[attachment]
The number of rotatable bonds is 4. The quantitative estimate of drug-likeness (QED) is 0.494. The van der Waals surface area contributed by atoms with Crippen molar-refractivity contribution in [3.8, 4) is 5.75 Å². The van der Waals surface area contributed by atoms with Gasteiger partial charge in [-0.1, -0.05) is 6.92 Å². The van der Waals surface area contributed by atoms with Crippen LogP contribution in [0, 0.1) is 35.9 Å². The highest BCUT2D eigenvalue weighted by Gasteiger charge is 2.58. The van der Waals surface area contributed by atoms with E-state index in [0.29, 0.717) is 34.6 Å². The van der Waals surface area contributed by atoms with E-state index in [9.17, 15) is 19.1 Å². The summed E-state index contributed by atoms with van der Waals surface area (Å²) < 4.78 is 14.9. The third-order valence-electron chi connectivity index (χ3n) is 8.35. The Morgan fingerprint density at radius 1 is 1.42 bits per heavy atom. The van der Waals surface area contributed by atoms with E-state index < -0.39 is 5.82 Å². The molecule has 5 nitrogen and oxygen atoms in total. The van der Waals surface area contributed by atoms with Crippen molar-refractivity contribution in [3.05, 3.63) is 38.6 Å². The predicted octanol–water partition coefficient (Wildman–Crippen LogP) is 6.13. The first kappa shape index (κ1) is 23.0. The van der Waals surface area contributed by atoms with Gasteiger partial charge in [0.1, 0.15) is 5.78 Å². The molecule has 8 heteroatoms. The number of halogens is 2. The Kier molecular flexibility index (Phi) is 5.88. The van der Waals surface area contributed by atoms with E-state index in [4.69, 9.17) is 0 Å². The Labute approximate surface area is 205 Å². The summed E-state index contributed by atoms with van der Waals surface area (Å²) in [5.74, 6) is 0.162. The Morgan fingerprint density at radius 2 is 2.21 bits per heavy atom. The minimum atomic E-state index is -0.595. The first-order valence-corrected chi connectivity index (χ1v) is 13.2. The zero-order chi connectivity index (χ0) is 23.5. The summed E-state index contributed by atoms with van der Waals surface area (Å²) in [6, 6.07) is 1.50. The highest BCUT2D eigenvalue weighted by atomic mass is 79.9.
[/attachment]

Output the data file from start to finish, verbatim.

The number of rotatable bonds is 4. The quantitative estimate of drug-likeness (QED) is 0.494. The van der Waals surface area contributed by atoms with Crippen molar-refractivity contribution in [3.8, 4) is 5.75 Å². The van der Waals surface area contributed by atoms with Gasteiger partial charge in [-0.1, -0.05) is 6.92 Å². The van der Waals surface area contributed by atoms with Crippen LogP contribution in [0, 0.1) is 35.9 Å². The highest BCUT2D eigenvalue weighted by Gasteiger charge is 2.58. The van der Waals surface area contributed by atoms with E-state index in [0.29, 0.717) is 34.6 Å². The van der Waals surface area contributed by atoms with E-state index in [9.17, 15) is 19.1 Å². The summed E-state index contributed by atoms with van der Waals surface area (Å²) < 4.78 is 14.9. The third-order valence-electron chi connectivity index (χ3n) is 8.35. The Morgan fingerprint density at radius 1 is 1.42 bits per heavy atom. The van der Waals surface area contributed by atoms with E-state index < -0.39 is 5.82 Å². The molecule has 5 nitrogen and oxygen atoms in total. The van der Waals surface area contributed by atoms with Crippen molar-refractivity contribution in [3.05, 3.63) is 38.6 Å². The predicted octanol–water partition coefficient (Wildman–Crippen LogP) is 6.13. The first kappa shape index (κ1) is 23.0. The van der Waals surface area contributed by atoms with Gasteiger partial charge in [0.1, 0.15) is 5.78 Å². The molecule has 8 heteroatoms. The number of halogens is 2. The Kier molecular flexibility index (Phi) is 5.88. The van der Waals surface area contributed by atoms with E-state index in [4.69, 9.17) is 0 Å². The Labute approximate surface area is 205 Å². The summed E-state index contributed by atoms with van der Waals surface area (Å²) in [5.74, 6) is 0.162. The Morgan fingerprint density at radius 2 is 2.21 bits per heavy atom. The minimum atomic E-state index is -0.595. The first-order valence-corrected chi connectivity index (χ1v) is 13.2. The zero-order chi connectivity index (χ0) is 23.5. The summed E-state index contributed by atoms with van der Waals surface area (Å²) in [6, 6.07) is 1.50. The highest BCUT2D eigenvalue weighted by atomic mass is 79.9.